The concept of smart cities has captured the attention of governments and businesses world-wide over the last decade. But it is in China that there has been significant and sustained development and adoption of smart city technology. Even before COVID-19 China was heavily focussed on smart cities. China’s approach has been to build domestic capacity and expertise in the technologies that come together in the smart city model in readiness to become the leading supplier of these technologies to international markets.
This is evident from the last two Five Year Plans developed during President Xi’s tenure. In China’s 14th Five Year Plan’s the “stimulus committed $1.4 trillion over five years for digital infrastructure, including 5G, smart cities, and Internet of Things applications for manufacturing“. China has by far the greatest number of domestic smart city projects underway of any nation. By one account in January 2020 there also were “398 reported instances of 34 different Chinese firms exporting smart cities technologies through involvement in smart cities development projects in a total of 106 countries”.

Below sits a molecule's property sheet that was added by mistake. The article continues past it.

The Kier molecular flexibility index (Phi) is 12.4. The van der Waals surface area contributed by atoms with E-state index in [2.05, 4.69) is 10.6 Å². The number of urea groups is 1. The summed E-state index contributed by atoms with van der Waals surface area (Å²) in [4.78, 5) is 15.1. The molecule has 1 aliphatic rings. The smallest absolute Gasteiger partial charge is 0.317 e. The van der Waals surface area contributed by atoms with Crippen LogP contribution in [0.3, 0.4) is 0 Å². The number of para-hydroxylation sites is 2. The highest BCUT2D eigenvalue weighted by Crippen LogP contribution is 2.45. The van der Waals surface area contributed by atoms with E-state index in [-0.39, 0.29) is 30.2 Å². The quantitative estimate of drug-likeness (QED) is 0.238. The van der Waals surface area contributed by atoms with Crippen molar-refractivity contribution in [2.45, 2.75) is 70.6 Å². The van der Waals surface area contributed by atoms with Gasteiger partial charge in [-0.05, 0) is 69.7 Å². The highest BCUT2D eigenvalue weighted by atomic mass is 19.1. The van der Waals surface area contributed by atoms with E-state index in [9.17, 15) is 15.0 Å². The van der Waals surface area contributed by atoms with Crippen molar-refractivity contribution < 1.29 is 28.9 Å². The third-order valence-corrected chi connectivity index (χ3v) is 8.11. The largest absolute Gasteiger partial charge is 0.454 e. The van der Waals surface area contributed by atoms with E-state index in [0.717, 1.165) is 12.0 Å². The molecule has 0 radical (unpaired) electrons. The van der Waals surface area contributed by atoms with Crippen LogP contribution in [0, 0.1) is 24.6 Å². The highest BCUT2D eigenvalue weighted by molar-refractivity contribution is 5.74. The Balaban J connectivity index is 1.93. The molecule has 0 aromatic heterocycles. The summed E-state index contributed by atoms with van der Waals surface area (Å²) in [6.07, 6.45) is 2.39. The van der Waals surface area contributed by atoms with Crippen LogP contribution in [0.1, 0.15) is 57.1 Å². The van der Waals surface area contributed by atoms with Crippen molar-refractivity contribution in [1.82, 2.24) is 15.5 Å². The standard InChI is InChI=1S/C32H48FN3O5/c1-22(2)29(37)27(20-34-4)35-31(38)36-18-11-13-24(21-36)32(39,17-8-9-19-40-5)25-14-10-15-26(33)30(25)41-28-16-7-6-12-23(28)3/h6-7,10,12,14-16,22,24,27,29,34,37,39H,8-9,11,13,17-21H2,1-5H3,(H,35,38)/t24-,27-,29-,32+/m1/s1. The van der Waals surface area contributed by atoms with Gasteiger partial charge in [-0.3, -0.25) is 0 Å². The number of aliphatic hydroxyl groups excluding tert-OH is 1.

Both the ASEAN Smart Cities (ASC) framework and the ASEAN Sustainable Urbanisation Strategy spell out the importance of smart city technologies for the region’s responses to urbanisation, environmental and climate strategies, population growth, and the digital economy. In 2020, the Asia Pacific was the region reported to have spent the most on investment in smart city technologies. The Outlook recently re-emphasised “Addressing challenges of rapid urbanisation through the ASEAN Smart Cities Network (ASCN) initiative”.
For the ASEANs, the prospect of the benefits of adopting the smart city technologies outweigh the instability and tensions involved in taking sides in a great power struggle; however, their keenness for smart cities places them at the heart of the competition. A RAND article has pointed out that in the past much of the appeal of the US model was because other states saw it as “an opportunity to advance their own security and prosperity”. Prime Minister Morrison, and the US policymakers, still believe the combination of democracy, market-based economies, and liberty will prove irresistible. RAND asks whether China or the US now has “a more sustainable concept of national influence”.